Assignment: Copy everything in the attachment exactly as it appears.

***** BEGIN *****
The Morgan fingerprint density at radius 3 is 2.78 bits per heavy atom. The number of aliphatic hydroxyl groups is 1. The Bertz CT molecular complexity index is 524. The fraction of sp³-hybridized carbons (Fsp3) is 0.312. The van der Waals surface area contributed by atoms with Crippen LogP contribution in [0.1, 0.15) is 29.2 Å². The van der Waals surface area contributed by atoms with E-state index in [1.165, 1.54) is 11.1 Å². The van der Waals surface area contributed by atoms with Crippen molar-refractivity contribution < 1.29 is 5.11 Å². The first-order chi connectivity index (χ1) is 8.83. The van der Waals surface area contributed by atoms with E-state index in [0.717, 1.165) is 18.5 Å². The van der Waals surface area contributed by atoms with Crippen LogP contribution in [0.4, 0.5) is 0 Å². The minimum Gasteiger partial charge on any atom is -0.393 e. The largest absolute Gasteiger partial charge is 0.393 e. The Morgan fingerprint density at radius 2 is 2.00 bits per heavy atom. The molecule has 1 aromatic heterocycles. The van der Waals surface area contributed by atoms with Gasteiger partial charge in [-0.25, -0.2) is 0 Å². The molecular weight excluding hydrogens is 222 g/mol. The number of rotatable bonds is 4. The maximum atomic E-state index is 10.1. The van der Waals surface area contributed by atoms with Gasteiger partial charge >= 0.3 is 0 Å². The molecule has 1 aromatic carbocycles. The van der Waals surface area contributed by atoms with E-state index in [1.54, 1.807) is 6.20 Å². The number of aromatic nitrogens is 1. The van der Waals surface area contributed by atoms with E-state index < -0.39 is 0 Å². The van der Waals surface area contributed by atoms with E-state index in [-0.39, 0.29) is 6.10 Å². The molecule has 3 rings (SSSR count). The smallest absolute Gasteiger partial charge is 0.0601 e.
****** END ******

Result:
The Morgan fingerprint density at radius 3 is 2.78 bits per heavy atom. The number of aliphatic hydroxyl groups is 1. The Bertz CT molecular complexity index is 524. The fraction of sp³-hybridized carbons (Fsp3) is 0.312. The van der Waals surface area contributed by atoms with Crippen LogP contribution in [0.1, 0.15) is 29.2 Å². The van der Waals surface area contributed by atoms with E-state index in [1.165, 1.54) is 11.1 Å². The van der Waals surface area contributed by atoms with Crippen molar-refractivity contribution < 1.29 is 5.11 Å². The first-order chi connectivity index (χ1) is 8.83. The van der Waals surface area contributed by atoms with E-state index in [0.717, 1.165) is 18.5 Å². The van der Waals surface area contributed by atoms with Crippen LogP contribution in [0.4, 0.5) is 0 Å². The minimum Gasteiger partial charge on any atom is -0.393 e. The largest absolute Gasteiger partial charge is 0.393 e. The Morgan fingerprint density at radius 2 is 2.00 bits per heavy atom. The molecule has 1 aromatic heterocycles. The van der Waals surface area contributed by atoms with Gasteiger partial charge in [-0.25, -0.2) is 0 Å². The molecular weight excluding hydrogens is 222 g/mol. The number of rotatable bonds is 4. The maximum atomic E-state index is 10.1. The van der Waals surface area contributed by atoms with Gasteiger partial charge >= 0.3 is 0 Å². The molecule has 1 aromatic carbocycles. The van der Waals surface area contributed by atoms with E-state index in [1.54, 1.807) is 6.20 Å². The number of aromatic nitrogens is 1. The van der Waals surface area contributed by atoms with E-state index < -0.39 is 0 Å². The van der Waals surface area contributed by atoms with E-state index in [-0.39, 0.29) is 6.10 Å². The molecule has 3 rings (SSSR count). The smallest absolute Gasteiger partial charge is 0.0601 e.